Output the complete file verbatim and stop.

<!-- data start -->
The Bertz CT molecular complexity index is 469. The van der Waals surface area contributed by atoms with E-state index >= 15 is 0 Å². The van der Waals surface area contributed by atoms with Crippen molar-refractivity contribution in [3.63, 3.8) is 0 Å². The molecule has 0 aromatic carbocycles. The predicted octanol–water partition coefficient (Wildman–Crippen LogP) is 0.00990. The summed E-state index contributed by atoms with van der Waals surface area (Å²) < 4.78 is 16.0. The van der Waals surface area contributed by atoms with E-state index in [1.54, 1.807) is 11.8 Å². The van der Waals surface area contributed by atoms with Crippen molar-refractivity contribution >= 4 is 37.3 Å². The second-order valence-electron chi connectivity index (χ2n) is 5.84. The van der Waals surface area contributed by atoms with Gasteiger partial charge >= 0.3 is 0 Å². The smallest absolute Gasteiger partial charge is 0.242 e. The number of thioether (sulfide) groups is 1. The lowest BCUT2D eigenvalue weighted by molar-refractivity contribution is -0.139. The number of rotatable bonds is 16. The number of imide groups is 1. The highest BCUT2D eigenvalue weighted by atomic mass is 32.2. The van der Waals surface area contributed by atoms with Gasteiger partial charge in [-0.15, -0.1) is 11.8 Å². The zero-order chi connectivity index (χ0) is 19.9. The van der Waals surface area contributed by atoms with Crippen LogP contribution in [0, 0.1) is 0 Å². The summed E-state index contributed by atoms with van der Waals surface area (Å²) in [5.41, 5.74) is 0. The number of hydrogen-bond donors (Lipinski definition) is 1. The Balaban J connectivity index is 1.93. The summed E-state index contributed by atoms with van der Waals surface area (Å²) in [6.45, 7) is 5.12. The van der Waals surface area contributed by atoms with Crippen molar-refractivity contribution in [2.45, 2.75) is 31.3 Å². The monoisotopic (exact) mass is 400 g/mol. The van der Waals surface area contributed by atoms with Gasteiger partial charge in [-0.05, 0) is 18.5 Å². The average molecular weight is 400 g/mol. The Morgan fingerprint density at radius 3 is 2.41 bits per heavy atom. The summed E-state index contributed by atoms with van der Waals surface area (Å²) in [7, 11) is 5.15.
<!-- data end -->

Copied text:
The Bertz CT molecular complexity index is 469. The van der Waals surface area contributed by atoms with E-state index >= 15 is 0 Å². The van der Waals surface area contributed by atoms with Crippen molar-refractivity contribution in [3.63, 3.8) is 0 Å². The molecule has 0 aromatic carbocycles. The predicted octanol–water partition coefficient (Wildman–Crippen LogP) is 0.00990. The summed E-state index contributed by atoms with van der Waals surface area (Å²) < 4.78 is 16.0. The van der Waals surface area contributed by atoms with E-state index in [1.54, 1.807) is 11.8 Å². The van der Waals surface area contributed by atoms with Crippen molar-refractivity contribution >= 4 is 37.3 Å². The second-order valence-electron chi connectivity index (χ2n) is 5.84. The van der Waals surface area contributed by atoms with Gasteiger partial charge >= 0.3 is 0 Å². The smallest absolute Gasteiger partial charge is 0.242 e. The number of thioether (sulfide) groups is 1. The lowest BCUT2D eigenvalue weighted by molar-refractivity contribution is -0.139. The number of rotatable bonds is 16. The number of imide groups is 1. The highest BCUT2D eigenvalue weighted by atomic mass is 32.2. The van der Waals surface area contributed by atoms with Gasteiger partial charge in [-0.15, -0.1) is 11.8 Å². The zero-order chi connectivity index (χ0) is 19.9. The van der Waals surface area contributed by atoms with Crippen LogP contribution in [0, 0.1) is 0 Å². The summed E-state index contributed by atoms with van der Waals surface area (Å²) in [5.41, 5.74) is 0. The number of hydrogen-bond donors (Lipinski definition) is 1. The Balaban J connectivity index is 1.93. The summed E-state index contributed by atoms with van der Waals surface area (Å²) in [6.45, 7) is 5.12. The van der Waals surface area contributed by atoms with Crippen molar-refractivity contribution in [2.45, 2.75) is 31.3 Å². The monoisotopic (exact) mass is 400 g/mol. The van der Waals surface area contributed by atoms with Gasteiger partial charge in [-0.05, 0) is 18.5 Å². The average molecular weight is 400 g/mol. The Morgan fingerprint density at radius 3 is 2.41 bits per heavy atom. The summed E-state index contributed by atoms with van der Waals surface area (Å²) in [7, 11) is 5.15.